When Amber Vanhecke's GPS sent her on a wrong turn near the southern rim of the Grand Canyon last week, she quickly found herself lost in "increasingly tough" terrain. Speaking with ABC News Thursday about her ensuing five days alone in the desert, Vanhecke revealed she first felt "true panic" after a 911 call was dropped and her car ran out of gas.
"I planned out my itinerary, had it posted on Facebook and stuff and off I went with some non-perishables and water," Vanhecke, a college student from Texas, said of her planned spring break sightseeing excursion. Citing previous solo travels through Yellowstone and Yosemite, Vanhecke is described as an "experienced" outdoor adventurer.
Vanhecke, who survived on a supply of food and water she had packed in her vehicle, first tried to enlist help by making an SOS sign and using a signal fire. "I felt very disconnected from just everything and everyone," she said. On her fourth day stranded in the desert, a truck passed her path but failed to stop. On the fifth day, however, Vanhecke started "feeling pretty hopeful" about a rescue. After embarking on a hike away from her vehicle in search of cell service, Vanhecke was finally able to get through to a 911 operator roughly 11 miles into the journey and was eventually picked up by a rescue copter on Mar. 17.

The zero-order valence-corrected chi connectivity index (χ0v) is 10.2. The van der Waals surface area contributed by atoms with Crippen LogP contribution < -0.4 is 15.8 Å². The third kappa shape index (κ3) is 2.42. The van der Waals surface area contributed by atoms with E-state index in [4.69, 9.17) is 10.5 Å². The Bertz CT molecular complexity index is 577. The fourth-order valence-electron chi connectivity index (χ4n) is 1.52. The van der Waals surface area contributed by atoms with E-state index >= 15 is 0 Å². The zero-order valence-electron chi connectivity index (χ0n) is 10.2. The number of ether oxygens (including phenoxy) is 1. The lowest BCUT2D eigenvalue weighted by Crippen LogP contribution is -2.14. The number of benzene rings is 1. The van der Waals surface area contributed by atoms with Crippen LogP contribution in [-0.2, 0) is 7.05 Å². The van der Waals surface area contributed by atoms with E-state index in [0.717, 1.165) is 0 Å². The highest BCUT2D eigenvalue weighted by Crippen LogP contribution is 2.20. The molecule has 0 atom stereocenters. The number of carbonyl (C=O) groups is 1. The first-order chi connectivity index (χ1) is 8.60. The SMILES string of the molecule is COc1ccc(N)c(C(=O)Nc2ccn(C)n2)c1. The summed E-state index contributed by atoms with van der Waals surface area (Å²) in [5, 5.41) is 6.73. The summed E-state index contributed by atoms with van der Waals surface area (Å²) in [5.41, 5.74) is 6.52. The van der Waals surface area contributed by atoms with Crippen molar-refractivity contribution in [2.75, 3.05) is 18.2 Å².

In a news release Wednesday, the Arizona Department of Public Safety said Vanhecke, 24, was treated at the scene for exposure. "She was smart and prepared," Edgar Bissonette, a trooper paramedic and crew member, said. "She had food and water in her vehicle for the trip. Even though she was down to her last bit of water, it kept her going. When she left the vehicle, she left notes so we knew where to find her. She did everything right."